If your family and close friends are not in the habit of list writing and you feel it would be beneficial, I would suggest approaching it like this.  As a birthday or Christmas approaches simply tell people that, as we are all having to pull our horns in, you would like to make sure that any gift you buy for them is what they truly need and would be helpful or a treat.  Maybe suggest a rough budget at Christmas time and stick to it.  Christmas in particular can be such an appalling orgy of consumption that I feel it would be rather nice to change the focus from profligate gift giving to a more thoughtful celebration of what we truly have.  The key here is courtesy.  Never present someone with a list unless it has first been discussed or requested.  Keep the list to a reasonable length – too many items are overwhelming and frankly a little greedy – and don’t include anything that is hideously expensive unless it is appropriate to do so.

The other big consideration is whether you give everyone the same list; if you do this, you need to make sure that everyone is communicating with each other in order to avoid getting three sets of chisels or four copies of ‘The Best of the Andrews Sisters’ CD (the modern e-mail system is so handy for this).  One major benefit of the list is the potential for ‘Joint Presents’ and this is particularly useful for children whose accoutrements get ever more expensive.  For my birthday this year I asked my sister and mother to club together and buy me a year’s membership of English Heritage.  This has given me and the boys a whole year of free entertainment which will have the knock-on effect that we will do far more fun and educational things together on a regular basis.  The National Trust also offers excellent value.  My other sister paid for me to have my hair done at my favourite salon which was a lovely treat and gave me tremendous boost.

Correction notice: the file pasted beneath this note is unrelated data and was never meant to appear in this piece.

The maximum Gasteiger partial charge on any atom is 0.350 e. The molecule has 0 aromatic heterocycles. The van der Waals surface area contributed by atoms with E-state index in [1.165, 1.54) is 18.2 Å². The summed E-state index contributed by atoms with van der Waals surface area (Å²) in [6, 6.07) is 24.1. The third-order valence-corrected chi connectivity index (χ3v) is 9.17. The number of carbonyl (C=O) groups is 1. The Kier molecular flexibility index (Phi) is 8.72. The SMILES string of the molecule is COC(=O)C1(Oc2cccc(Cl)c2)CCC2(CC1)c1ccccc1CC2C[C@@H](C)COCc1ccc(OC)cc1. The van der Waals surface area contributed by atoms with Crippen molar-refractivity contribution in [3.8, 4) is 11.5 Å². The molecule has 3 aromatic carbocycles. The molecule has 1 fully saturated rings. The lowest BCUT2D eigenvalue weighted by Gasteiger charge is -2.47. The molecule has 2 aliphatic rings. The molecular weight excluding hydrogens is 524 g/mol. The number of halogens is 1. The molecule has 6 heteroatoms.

Do not be afraid of The List.  Simply approach it with courtesy and sensitivity and it will result in less consumption, more appreciation of what you have and significantly more space in the cupboard under the stairs.


Filed under Behaviour and Etiquette, Christmas

14 responses to “Presents: incorporating the courteous and judicious use of lists

  1. Myrtle